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Froke: Building project raises many valid questions

I wanted to respond to Don Johnson’s article in last week’s Tribune regarding the School District’s upcoming school bond election. Initially, I want to thank Mr. Johnson and the approach he took to raising questions he had regarding the project and the positive manner in which he crafted his thoughts. This is clearly what the school district wants regarding this project and that is the opportunity to hold dialogue on the rationale behind the components of the project.

Mr. Johnson rightfully puts forth questions regarding the proposal’s intent where Rossman Elementary is concerned.

First, Rossman will not be closed. In fact, Rossman will continue to be a “neighborhood” school in that it will house the district’s earliest learners when, contingent upon the election’s outcome, the district will expand its preschool programming.

Second, the district’s business office and community education programming will, contingent upon the election’s outcome, move to Rossman. This would result in the closing of the Lincoln Education Center and the current School District Business Office. With those two buildings taken off line (and possibly sold), that creates an opportunity for efficiency.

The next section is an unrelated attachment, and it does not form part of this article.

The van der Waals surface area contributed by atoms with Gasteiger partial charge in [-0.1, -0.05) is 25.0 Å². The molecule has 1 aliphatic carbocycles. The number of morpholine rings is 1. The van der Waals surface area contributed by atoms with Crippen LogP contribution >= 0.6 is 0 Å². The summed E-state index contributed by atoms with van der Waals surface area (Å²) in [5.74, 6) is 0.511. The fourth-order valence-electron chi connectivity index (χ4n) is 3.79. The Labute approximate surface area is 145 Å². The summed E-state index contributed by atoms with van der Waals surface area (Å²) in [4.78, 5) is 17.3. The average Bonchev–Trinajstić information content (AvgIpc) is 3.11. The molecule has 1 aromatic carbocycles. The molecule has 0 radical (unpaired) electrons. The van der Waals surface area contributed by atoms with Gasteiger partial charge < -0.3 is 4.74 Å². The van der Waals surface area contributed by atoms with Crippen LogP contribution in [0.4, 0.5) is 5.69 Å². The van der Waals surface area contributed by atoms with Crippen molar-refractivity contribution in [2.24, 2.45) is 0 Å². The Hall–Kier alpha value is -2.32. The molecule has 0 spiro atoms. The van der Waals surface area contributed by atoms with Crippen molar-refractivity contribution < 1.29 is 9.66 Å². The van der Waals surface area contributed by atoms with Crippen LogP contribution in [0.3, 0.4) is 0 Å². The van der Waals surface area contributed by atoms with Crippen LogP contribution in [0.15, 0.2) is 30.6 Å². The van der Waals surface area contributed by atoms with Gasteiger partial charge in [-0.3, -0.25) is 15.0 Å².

Third, the district is currently in discussions with the Boys and Girls Club regarding an arrangement that would have them lease space for their operations at the Rossman Site. It was mentioned in Mr. Johnson’s letter that this would create costs for the district. To the contrary, the Boys and Girls Club would lease existing space at Rossman for their programming, thereby creating a revenue stream for the school district.

As a further point of clarification, Rossman was a part of the facility improvement bond issuance in 1997. At that time, there was a 10,000 square foot addition to Rossman. Prior to 1997, Rossman encompassed 50,393 square feet. This addition was a smaller part of a project that included an increase of 26,000 square feet at Roosevelt and 64,000 square feet added to the High School. Furthermore, the core and the majority of the Rossman building itself is over 60 years old.

Finally, in response to Mr. Johnson’s concern about land, the district did look at securing opportunities for the purchase of land on the south side of Detroit Lakes. We also looked at the existing Rossman site and came to the discovery that in order to do that, the district would have to invoke its right to eminent domain and displace current homeowners living adjacent to the property, and that was not something of interest to the district. Consequently, when a person takes a look at all of the property impacted by wetlands, railroad tracks, airplane flight lines, and natural gas lines in Detroit Lakes, there isn’t much left for options where building a school is concerned. To that end, we think we have a very nice piece of property that will serve the district’s students well, provided the election passes on Nov. 5.

This building project proposal will certainly raise many questions between now and Election Day on Nov. 5. The district is poised to assist with these questions, so please don’t hesitate to ask. — Doug Froke, Superintendent of Schools